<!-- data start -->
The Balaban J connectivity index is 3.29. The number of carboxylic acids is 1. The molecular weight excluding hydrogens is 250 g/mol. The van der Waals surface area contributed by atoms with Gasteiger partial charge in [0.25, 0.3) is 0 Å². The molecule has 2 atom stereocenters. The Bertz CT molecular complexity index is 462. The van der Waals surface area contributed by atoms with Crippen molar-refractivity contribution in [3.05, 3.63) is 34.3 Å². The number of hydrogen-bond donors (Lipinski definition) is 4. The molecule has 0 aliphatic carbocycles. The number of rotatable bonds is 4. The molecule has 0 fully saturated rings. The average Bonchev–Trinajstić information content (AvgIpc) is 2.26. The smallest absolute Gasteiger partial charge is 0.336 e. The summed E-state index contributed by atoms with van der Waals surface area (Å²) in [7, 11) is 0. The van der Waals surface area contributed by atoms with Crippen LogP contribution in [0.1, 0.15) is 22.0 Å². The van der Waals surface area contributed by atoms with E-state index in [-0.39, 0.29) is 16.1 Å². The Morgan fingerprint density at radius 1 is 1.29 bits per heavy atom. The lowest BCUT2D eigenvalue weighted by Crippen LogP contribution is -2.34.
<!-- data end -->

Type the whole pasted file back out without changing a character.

The Balaban J connectivity index is 3.29. The number of carboxylic acids is 1. The molecular weight excluding hydrogens is 250 g/mol. The van der Waals surface area contributed by atoms with Gasteiger partial charge in [0.25, 0.3) is 0 Å². The molecule has 2 atom stereocenters. The Bertz CT molecular complexity index is 462. The van der Waals surface area contributed by atoms with Crippen molar-refractivity contribution in [3.05, 3.63) is 34.3 Å². The number of hydrogen-bond donors (Lipinski definition) is 4. The molecule has 0 aliphatic carbocycles. The number of rotatable bonds is 4. The molecule has 0 fully saturated rings. The average Bonchev–Trinajstić information content (AvgIpc) is 2.26. The smallest absolute Gasteiger partial charge is 0.336 e. The summed E-state index contributed by atoms with van der Waals surface area (Å²) in [7, 11) is 0. The van der Waals surface area contributed by atoms with Crippen LogP contribution in [0.1, 0.15) is 22.0 Å². The van der Waals surface area contributed by atoms with E-state index in [-0.39, 0.29) is 16.1 Å². The Morgan fingerprint density at radius 1 is 1.29 bits per heavy atom. The lowest BCUT2D eigenvalue weighted by Crippen LogP contribution is -2.34.